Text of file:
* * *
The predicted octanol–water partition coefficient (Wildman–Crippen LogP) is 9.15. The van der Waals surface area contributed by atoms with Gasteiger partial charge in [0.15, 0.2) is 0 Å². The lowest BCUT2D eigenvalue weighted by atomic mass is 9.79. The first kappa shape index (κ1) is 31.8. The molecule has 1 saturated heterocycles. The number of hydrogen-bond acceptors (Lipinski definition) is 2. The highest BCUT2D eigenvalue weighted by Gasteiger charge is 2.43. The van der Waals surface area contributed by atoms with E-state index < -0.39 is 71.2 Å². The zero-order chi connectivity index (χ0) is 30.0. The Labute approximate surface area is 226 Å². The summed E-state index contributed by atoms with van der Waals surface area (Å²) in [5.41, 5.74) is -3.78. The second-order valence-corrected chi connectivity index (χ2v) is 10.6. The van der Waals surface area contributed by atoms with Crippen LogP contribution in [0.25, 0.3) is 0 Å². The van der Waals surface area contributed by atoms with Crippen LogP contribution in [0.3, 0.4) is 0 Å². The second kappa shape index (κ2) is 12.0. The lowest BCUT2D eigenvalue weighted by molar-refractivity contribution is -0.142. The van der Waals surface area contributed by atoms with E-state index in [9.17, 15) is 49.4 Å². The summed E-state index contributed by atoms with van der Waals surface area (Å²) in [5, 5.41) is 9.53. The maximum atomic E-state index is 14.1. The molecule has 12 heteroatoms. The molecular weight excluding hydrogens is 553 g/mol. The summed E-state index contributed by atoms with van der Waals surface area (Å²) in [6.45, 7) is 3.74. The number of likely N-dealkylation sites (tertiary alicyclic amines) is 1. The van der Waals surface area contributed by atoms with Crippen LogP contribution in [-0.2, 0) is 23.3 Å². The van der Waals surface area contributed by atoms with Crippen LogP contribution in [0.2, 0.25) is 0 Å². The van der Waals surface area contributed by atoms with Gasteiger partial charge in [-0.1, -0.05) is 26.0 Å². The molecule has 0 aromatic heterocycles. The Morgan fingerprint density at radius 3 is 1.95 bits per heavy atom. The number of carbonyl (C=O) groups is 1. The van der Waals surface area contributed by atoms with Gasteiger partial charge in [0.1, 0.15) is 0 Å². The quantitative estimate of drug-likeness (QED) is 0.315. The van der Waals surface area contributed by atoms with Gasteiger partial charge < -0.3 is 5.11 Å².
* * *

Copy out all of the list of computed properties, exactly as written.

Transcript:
The predicted octanol–water partition coefficient (Wildman–Crippen LogP) is 9.15. The van der Waals surface area contributed by atoms with Gasteiger partial charge in [0.15, 0.2) is 0 Å². The lowest BCUT2D eigenvalue weighted by atomic mass is 9.79. The first kappa shape index (κ1) is 31.8. The molecule has 1 saturated heterocycles. The number of hydrogen-bond acceptors (Lipinski definition) is 2. The highest BCUT2D eigenvalue weighted by Gasteiger charge is 2.43. The van der Waals surface area contributed by atoms with E-state index < -0.39 is 71.2 Å². The zero-order chi connectivity index (χ0) is 30.0. The Labute approximate surface area is 226 Å². The summed E-state index contributed by atoms with van der Waals surface area (Å²) in [5.41, 5.74) is -3.78. The second-order valence-corrected chi connectivity index (χ2v) is 10.6. The van der Waals surface area contributed by atoms with Crippen LogP contribution in [0.25, 0.3) is 0 Å². The van der Waals surface area contributed by atoms with Crippen LogP contribution in [0.3, 0.4) is 0 Å². The second kappa shape index (κ2) is 12.0. The lowest BCUT2D eigenvalue weighted by molar-refractivity contribution is -0.142. The van der Waals surface area contributed by atoms with E-state index in [9.17, 15) is 49.4 Å². The summed E-state index contributed by atoms with van der Waals surface area (Å²) in [5, 5.41) is 9.53. The maximum atomic E-state index is 14.1. The molecule has 12 heteroatoms. The molecular weight excluding hydrogens is 553 g/mol. The summed E-state index contributed by atoms with van der Waals surface area (Å²) in [6.45, 7) is 3.74. The number of likely N-dealkylation sites (tertiary alicyclic amines) is 1. The van der Waals surface area contributed by atoms with Crippen LogP contribution in [-0.2, 0) is 23.3 Å². The van der Waals surface area contributed by atoms with Crippen LogP contribution in [0.2, 0.25) is 0 Å². The van der Waals surface area contributed by atoms with Gasteiger partial charge in [-0.1, -0.05) is 26.0 Å². The molecule has 0 aromatic heterocycles. The Morgan fingerprint density at radius 3 is 1.95 bits per heavy atom. The number of carbonyl (C=O) groups is 1. The van der Waals surface area contributed by atoms with Gasteiger partial charge in [0.1, 0.15) is 0 Å². The quantitative estimate of drug-likeness (QED) is 0.315. The van der Waals surface area contributed by atoms with Gasteiger partial charge < -0.3 is 5.11 Å².